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End of ambulance road

John Wells on his last day at the Wellington Free Ambulance service. PHOTO/SUPPLIED

By Chelsea Boyle

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After just over 37 years of service, paramedic John Wells has seen a lot of injuries and illnesses, but he has also had a front row seat to the changing capabilities of ambulance teams.

Originally a school teacher, Mr Wells was eager to take a first aid course because he coached a rugby team.

Little did he know it would spark decades of service as a paramedic.

The way he tells it, he got talked into being a volunteer for the Greytown ambulance and the rest is history.

“I found I enjoyed ambulance work more than dealing with kids at school,” he said.

“When I first started on the ambulance I’d ring up friends still teaching, hear all their complaints, and decide I’d had a really good day compared to them.”

Helping people in the community was the best part of the job, he said.

Over the years what the ambulance service could do for people changed dramatically.

“It changed a heck of a lot,” Mr Wells said.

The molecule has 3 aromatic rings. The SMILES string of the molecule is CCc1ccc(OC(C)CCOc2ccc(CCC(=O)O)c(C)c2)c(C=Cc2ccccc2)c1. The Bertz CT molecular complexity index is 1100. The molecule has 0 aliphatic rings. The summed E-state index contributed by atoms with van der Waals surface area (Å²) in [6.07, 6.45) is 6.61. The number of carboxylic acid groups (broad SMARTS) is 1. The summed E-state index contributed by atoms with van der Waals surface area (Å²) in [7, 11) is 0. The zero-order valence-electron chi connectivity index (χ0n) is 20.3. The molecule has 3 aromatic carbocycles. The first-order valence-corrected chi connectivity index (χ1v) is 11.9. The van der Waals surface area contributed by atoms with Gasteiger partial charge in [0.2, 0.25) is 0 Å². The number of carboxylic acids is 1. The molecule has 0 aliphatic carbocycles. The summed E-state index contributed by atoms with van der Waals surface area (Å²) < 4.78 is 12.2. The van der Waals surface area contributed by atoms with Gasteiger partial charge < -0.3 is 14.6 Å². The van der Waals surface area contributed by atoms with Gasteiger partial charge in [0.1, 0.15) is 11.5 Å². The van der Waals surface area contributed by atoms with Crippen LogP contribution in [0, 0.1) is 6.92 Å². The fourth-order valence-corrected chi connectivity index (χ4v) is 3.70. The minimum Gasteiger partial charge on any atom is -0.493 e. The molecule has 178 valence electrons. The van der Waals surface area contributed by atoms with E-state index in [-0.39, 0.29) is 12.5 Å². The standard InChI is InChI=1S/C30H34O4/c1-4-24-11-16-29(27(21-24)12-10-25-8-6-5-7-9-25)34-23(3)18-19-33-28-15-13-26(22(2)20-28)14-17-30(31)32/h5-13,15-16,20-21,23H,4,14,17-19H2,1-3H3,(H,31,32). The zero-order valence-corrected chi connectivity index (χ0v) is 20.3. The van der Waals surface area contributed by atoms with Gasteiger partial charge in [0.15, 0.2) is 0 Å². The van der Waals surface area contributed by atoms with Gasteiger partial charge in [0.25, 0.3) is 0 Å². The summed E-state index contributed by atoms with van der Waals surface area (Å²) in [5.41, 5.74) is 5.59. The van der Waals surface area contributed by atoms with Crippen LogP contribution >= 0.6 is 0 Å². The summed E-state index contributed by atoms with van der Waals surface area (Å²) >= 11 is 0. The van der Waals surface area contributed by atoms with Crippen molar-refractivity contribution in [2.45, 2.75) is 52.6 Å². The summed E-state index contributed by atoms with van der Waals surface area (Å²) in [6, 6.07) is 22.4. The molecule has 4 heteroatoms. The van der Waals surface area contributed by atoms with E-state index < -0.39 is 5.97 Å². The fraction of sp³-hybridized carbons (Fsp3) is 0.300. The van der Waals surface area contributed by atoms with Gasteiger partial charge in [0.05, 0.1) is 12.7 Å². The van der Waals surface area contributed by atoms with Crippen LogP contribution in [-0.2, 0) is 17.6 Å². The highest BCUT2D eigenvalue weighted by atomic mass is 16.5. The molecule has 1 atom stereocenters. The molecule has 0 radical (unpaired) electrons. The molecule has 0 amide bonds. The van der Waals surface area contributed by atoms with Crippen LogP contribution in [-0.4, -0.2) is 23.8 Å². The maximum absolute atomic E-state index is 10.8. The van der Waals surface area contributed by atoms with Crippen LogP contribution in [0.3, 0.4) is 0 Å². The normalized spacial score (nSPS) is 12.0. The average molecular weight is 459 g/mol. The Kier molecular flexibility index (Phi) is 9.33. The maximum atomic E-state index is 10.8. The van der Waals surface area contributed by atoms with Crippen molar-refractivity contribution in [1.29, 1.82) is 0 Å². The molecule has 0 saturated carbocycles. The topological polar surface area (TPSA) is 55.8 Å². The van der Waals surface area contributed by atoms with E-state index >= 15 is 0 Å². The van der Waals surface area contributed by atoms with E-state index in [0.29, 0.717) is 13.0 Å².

“When I started to volunteer in Greytown you basically just took people to hospital.

“Now we give so many more drugs and everything else, we can treat people who have meningococcal or septicaemia on the road before they get to hospital.”

They could dispense drugs to dissolve clots for stroke patients, and transmit the electrical activity of a patient’s heart to the coronary care team in Wellington, he said.

That information showed if a cardiac patient needed to be flown by helicopter to Wellington.

It was all about making sure the patient got the best care possible, he said.

Mr Wells is sure now is the right time to retire.

“I’ve seen so many people younger than me dead, you don’t know how long you have got . . . ”

An ambulance officer only gets two complete weekends off out of eight, he said.

“You often get invited to things on the weekend, or there are things on the weekend you would like to go to, and you can’t all the time.

“It’s about time I started going to some of the things I want to go to.”



  1. Well done John a real pleasure knowing you and working with ‘ll those tears ago.
    Enjoy your well earned retirement

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